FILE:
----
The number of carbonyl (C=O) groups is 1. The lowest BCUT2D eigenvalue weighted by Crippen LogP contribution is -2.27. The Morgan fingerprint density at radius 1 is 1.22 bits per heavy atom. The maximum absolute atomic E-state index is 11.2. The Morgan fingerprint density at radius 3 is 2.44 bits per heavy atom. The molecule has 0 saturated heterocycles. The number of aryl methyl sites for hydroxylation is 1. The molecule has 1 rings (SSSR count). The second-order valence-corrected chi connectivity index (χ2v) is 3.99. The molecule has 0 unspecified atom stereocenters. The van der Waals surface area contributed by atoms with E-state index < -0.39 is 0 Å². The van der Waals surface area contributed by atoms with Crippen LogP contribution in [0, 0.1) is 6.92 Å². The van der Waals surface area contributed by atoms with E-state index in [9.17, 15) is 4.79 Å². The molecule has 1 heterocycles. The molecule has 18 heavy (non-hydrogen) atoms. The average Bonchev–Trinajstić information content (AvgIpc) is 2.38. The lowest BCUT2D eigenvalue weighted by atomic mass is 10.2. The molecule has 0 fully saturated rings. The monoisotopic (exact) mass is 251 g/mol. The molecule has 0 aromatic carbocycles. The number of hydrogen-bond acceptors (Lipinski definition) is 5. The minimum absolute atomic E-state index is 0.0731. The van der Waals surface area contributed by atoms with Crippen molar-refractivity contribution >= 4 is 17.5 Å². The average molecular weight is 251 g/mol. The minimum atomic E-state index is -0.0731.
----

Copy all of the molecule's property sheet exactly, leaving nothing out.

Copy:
The number of carbonyl (C=O) groups is 1. The lowest BCUT2D eigenvalue weighted by Crippen LogP contribution is -2.27. The Morgan fingerprint density at radius 1 is 1.22 bits per heavy atom. The maximum absolute atomic E-state index is 11.2. The Morgan fingerprint density at radius 3 is 2.44 bits per heavy atom. The molecule has 0 saturated heterocycles. The number of aryl methyl sites for hydroxylation is 1. The molecule has 1 rings (SSSR count). The second-order valence-corrected chi connectivity index (χ2v) is 3.99. The molecule has 0 unspecified atom stereocenters. The van der Waals surface area contributed by atoms with E-state index < -0.39 is 0 Å². The van der Waals surface area contributed by atoms with Crippen LogP contribution in [0, 0.1) is 6.92 Å². The van der Waals surface area contributed by atoms with E-state index in [9.17, 15) is 4.79 Å². The molecule has 1 heterocycles. The molecule has 18 heavy (non-hydrogen) atoms. The average Bonchev–Trinajstić information content (AvgIpc) is 2.38. The lowest BCUT2D eigenvalue weighted by atomic mass is 10.2. The molecule has 0 fully saturated rings. The monoisotopic (exact) mass is 251 g/mol. The molecule has 0 aromatic carbocycles. The number of hydrogen-bond acceptors (Lipinski definition) is 5. The minimum absolute atomic E-state index is 0.0731. The van der Waals surface area contributed by atoms with Crippen molar-refractivity contribution >= 4 is 17.5 Å². The average molecular weight is 251 g/mol. The minimum atomic E-state index is -0.0731.